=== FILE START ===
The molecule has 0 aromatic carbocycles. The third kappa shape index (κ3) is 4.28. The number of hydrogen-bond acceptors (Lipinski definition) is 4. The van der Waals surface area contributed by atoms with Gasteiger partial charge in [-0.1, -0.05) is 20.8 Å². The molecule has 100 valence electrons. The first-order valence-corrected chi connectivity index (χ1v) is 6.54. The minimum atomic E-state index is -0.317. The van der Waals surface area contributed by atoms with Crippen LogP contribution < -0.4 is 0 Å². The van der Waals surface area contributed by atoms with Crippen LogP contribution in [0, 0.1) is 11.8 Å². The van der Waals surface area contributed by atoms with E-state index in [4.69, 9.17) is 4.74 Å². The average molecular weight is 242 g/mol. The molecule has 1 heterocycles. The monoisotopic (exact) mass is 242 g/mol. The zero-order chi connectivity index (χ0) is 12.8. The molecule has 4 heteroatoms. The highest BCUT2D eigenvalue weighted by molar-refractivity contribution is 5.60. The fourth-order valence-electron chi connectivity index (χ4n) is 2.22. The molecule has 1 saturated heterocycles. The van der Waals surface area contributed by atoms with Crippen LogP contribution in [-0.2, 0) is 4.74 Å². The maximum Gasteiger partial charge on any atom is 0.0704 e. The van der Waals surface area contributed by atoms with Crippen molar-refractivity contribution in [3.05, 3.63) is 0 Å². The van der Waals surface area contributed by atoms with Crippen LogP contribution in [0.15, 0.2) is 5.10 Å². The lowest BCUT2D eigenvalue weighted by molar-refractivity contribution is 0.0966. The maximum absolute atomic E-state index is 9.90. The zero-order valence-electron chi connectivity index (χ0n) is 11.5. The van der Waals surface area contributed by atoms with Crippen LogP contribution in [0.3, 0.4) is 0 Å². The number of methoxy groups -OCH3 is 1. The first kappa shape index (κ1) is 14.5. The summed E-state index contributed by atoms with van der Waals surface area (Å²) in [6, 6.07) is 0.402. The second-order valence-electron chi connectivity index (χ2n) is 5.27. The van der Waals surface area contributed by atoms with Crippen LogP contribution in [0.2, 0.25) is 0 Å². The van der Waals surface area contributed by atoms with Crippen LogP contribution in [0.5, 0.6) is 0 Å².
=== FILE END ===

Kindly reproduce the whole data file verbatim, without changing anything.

The molecule has 0 aromatic carbocycles. The third kappa shape index (κ3) is 4.28. The number of hydrogen-bond acceptors (Lipinski definition) is 4. The van der Waals surface area contributed by atoms with Gasteiger partial charge in [-0.1, -0.05) is 20.8 Å². The molecule has 100 valence electrons. The first-order valence-corrected chi connectivity index (χ1v) is 6.54. The minimum atomic E-state index is -0.317. The van der Waals surface area contributed by atoms with Crippen LogP contribution < -0.4 is 0 Å². The van der Waals surface area contributed by atoms with Crippen LogP contribution in [0, 0.1) is 11.8 Å². The van der Waals surface area contributed by atoms with E-state index in [4.69, 9.17) is 4.74 Å². The average molecular weight is 242 g/mol. The molecule has 1 heterocycles. The monoisotopic (exact) mass is 242 g/mol. The zero-order chi connectivity index (χ0) is 12.8. The molecule has 4 heteroatoms. The highest BCUT2D eigenvalue weighted by molar-refractivity contribution is 5.60. The fourth-order valence-electron chi connectivity index (χ4n) is 2.22. The molecule has 1 saturated heterocycles. The van der Waals surface area contributed by atoms with Crippen LogP contribution in [-0.2, 0) is 4.74 Å². The maximum Gasteiger partial charge on any atom is 0.0704 e. The van der Waals surface area contributed by atoms with Crippen molar-refractivity contribution in [3.05, 3.63) is 0 Å². The van der Waals surface area contributed by atoms with Crippen LogP contribution in [0.15, 0.2) is 5.10 Å². The lowest BCUT2D eigenvalue weighted by molar-refractivity contribution is 0.0966. The maximum absolute atomic E-state index is 9.90. The zero-order valence-electron chi connectivity index (χ0n) is 11.5. The van der Waals surface area contributed by atoms with Crippen LogP contribution in [0.3, 0.4) is 0 Å². The number of methoxy groups -OCH3 is 1. The first kappa shape index (κ1) is 14.5. The summed E-state index contributed by atoms with van der Waals surface area (Å²) in [6, 6.07) is 0.402. The second-order valence-electron chi connectivity index (χ2n) is 5.27. The van der Waals surface area contributed by atoms with Crippen LogP contribution in [0.2, 0.25) is 0 Å². The van der Waals surface area contributed by atoms with Crippen LogP contribution in [0.5, 0.6) is 0 Å².